Wilderness First Responder
When the average person encounters the term “wilderness medicine,” they typically assume it is referring to the practice of medicine in a remote or harsh environment with little to no access to medical equipment or supplies.
They may imagine a scenario of providing CPR to someone who suffered cardiac arrest during a whitewater rafting adventure or creating a splint out of a branch and a few strands of twine to help a hiker with a sprained ankle become ambulatory.
While these notions of wilderness medicine aren’t far off the mark, they are limited. In other words, close but no cigar. It’s all the above and more, which makes it a challenge to come up with a clear and comprehensive definition.
Teaching Wilderness Medicine at NCOAE
Here at The National Center for Outdoor Adventure and Education (NCOAE), our wilderness medicine courses begin with a discussion of what wilderness medicine is, as well as what each student hopes to learn from the course. Often, these discussions elicit points of discussion that require an even broader definition of the term.
While there’s no universally agreed upon definition of wilderness medicine, certain components set it apart from non-wilderness medicine. For the purpose of this blog post, let’s begin with the following definition:
Wilderness Medicine is provision of medical care when environmental conditions play a stronger role in decision making and interventions than the established systems of care.
Wilderness Medicine encompasses not only the treatment of injuries and illnesses in these settings but also includes preventive measures, survival skills, and the management of environmental hazards such as extreme weather, hazardous terrain, and wildlife encounters.
Wilderness medicine skills and techniques can be applied in a variety of setting, including but not limited to: (more…)
Best practices for evaluating and transporting patients with potential spinal fractures or spinal cord injuries is a hot topic in emergency medicine. And it’s no wonder. All of us who work in the adventure programming and emergency medical services field fervently want to avoid causing or worsening a potentially catastrophic injury to someone’s spinal cord.
As such, and for many decades, EMS officials dogmatically insisted that “immobilizing” patients with potential spine injuries was the best protection from further harm. Protocol demanded rigid backboards, cervical collars, head blocks, and yards of tape and straps to prevent someone who is injured from moving. However, new research suggests this is not only ineffective, but quite likely harmful.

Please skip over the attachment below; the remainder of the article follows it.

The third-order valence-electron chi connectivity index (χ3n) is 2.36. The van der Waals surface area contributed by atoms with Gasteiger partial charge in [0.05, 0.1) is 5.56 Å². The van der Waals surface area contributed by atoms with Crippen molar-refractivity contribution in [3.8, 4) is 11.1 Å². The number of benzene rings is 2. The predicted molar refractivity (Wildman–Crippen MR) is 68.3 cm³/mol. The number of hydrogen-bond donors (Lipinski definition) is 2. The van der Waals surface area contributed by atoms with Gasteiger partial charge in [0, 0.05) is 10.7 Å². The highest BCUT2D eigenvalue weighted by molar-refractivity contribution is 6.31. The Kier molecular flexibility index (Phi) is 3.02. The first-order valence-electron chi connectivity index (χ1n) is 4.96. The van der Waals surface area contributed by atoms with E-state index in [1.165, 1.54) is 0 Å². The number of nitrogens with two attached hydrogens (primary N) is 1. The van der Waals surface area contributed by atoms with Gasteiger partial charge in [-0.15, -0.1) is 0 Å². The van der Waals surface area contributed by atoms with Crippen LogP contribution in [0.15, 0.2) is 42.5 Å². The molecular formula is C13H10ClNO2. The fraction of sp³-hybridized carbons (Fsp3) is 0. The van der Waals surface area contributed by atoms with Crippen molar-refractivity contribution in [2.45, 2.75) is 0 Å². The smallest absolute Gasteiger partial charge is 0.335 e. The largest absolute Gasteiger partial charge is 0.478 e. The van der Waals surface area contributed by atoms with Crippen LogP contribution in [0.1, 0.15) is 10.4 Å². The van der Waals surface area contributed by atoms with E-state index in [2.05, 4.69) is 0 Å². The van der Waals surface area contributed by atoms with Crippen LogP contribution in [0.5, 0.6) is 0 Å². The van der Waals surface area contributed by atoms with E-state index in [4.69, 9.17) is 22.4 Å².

Immobilization Dismissed as the Tool of Choice for Patient Transport
Anyone suffering a spinal injury could have a spinal fracture. And that fracture could be unstable. So, if your client (i.e., patient in this case) moved even a little bit (like turning their head), that unstable spinal fracture could slide around and cause spinal cord injury. And that spinal cord injury could cause them to be paralyzed forever.
The Old School solution was to prevent them from moving on their own. Only let trained first responders (including outdoor educators, field instructors, and guides who are certified in wilderness medicine) lift/move the injured patient. Immobilize them to a rigid device — essentially a full-body splint — and get them out of the backcountry and to a hospital.
Upon what was this edict based? Essentially nothing. A few case reports that, on closer scrutiny, don’t indicate any (more…)
Nobody likes to be hot and sweaty on the trail. But when things turn from being uncomfortable to becoming downright dangerous, it’s time for quick, on-the-spot emergency action.
Heat illness is a range of medical conditions that result from the body’s inability to cope with an elevated heat load. When that occurs, it is more commonly referred to as “heat strain.” And whether you’re inactive in a warm, humid environment or participating in strenuous physical activity in the fall or winter, you are at an increased risk of heat illness.
For people who engage in backcountry adventures, heat illness and heat strain are among the many potential health and safety risks. That’s why our instructors at The National Center for Outdoor Adventure Education (NCOAE) include it in our Wilderness Medicine courses. In this post, we bring you up to speed on the basics, including the symptoms to watch for, preventive measures, and treatments to cool an overheated body.